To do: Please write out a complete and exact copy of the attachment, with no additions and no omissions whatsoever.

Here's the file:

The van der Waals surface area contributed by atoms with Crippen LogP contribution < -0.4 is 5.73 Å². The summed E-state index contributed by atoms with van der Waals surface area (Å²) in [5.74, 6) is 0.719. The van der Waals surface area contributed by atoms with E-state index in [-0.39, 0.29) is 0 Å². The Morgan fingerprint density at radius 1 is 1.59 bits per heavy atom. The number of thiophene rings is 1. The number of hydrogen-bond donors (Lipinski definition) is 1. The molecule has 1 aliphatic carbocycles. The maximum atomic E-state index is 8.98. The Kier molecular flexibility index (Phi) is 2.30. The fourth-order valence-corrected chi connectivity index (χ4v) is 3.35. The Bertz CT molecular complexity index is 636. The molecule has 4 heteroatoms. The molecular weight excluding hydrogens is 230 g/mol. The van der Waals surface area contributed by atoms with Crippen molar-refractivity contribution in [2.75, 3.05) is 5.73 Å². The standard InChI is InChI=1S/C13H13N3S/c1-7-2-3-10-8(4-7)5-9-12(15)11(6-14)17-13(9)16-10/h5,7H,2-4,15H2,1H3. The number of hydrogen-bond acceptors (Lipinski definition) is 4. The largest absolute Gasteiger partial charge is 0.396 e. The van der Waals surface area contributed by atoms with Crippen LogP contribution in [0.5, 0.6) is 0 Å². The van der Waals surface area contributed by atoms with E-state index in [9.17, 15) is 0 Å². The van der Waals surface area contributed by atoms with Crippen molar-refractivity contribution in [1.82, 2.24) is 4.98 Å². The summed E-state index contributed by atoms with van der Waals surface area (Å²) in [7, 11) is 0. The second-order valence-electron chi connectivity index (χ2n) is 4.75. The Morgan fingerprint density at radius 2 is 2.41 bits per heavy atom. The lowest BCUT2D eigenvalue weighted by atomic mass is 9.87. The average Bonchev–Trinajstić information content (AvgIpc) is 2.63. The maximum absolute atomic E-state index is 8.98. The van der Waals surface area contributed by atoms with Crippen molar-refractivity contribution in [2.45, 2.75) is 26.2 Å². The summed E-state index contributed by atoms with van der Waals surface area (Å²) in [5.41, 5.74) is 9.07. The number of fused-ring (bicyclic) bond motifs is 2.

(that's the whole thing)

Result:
The van der Waals surface area contributed by atoms with Crippen LogP contribution < -0.4 is 5.73 Å². The summed E-state index contributed by atoms with van der Waals surface area (Å²) in [5.74, 6) is 0.719. The van der Waals surface area contributed by atoms with E-state index in [-0.39, 0.29) is 0 Å². The Morgan fingerprint density at radius 1 is 1.59 bits per heavy atom. The number of thiophene rings is 1. The number of hydrogen-bond donors (Lipinski definition) is 1. The molecule has 1 aliphatic carbocycles. The maximum atomic E-state index is 8.98. The Kier molecular flexibility index (Phi) is 2.30. The fourth-order valence-corrected chi connectivity index (χ4v) is 3.35. The Bertz CT molecular complexity index is 636. The molecule has 4 heteroatoms. The molecular weight excluding hydrogens is 230 g/mol. The van der Waals surface area contributed by atoms with Crippen molar-refractivity contribution in [2.75, 3.05) is 5.73 Å². The standard InChI is InChI=1S/C13H13N3S/c1-7-2-3-10-8(4-7)5-9-12(15)11(6-14)17-13(9)16-10/h5,7H,2-4,15H2,1H3. The number of hydrogen-bond acceptors (Lipinski definition) is 4. The largest absolute Gasteiger partial charge is 0.396 e. The van der Waals surface area contributed by atoms with Crippen LogP contribution in [0.5, 0.6) is 0 Å². The van der Waals surface area contributed by atoms with E-state index in [9.17, 15) is 0 Å². The van der Waals surface area contributed by atoms with Crippen molar-refractivity contribution in [1.82, 2.24) is 4.98 Å². The summed E-state index contributed by atoms with van der Waals surface area (Å²) in [7, 11) is 0. The second-order valence-electron chi connectivity index (χ2n) is 4.75. The Morgan fingerprint density at radius 2 is 2.41 bits per heavy atom. The lowest BCUT2D eigenvalue weighted by atomic mass is 9.87. The average Bonchev–Trinajstić information content (AvgIpc) is 2.63. The maximum absolute atomic E-state index is 8.98. The van der Waals surface area contributed by atoms with Crippen molar-refractivity contribution in [2.45, 2.75) is 26.2 Å². The summed E-state index contributed by atoms with van der Waals surface area (Å²) in [5.41, 5.74) is 9.07. The number of fused-ring (bicyclic) bond motifs is 2.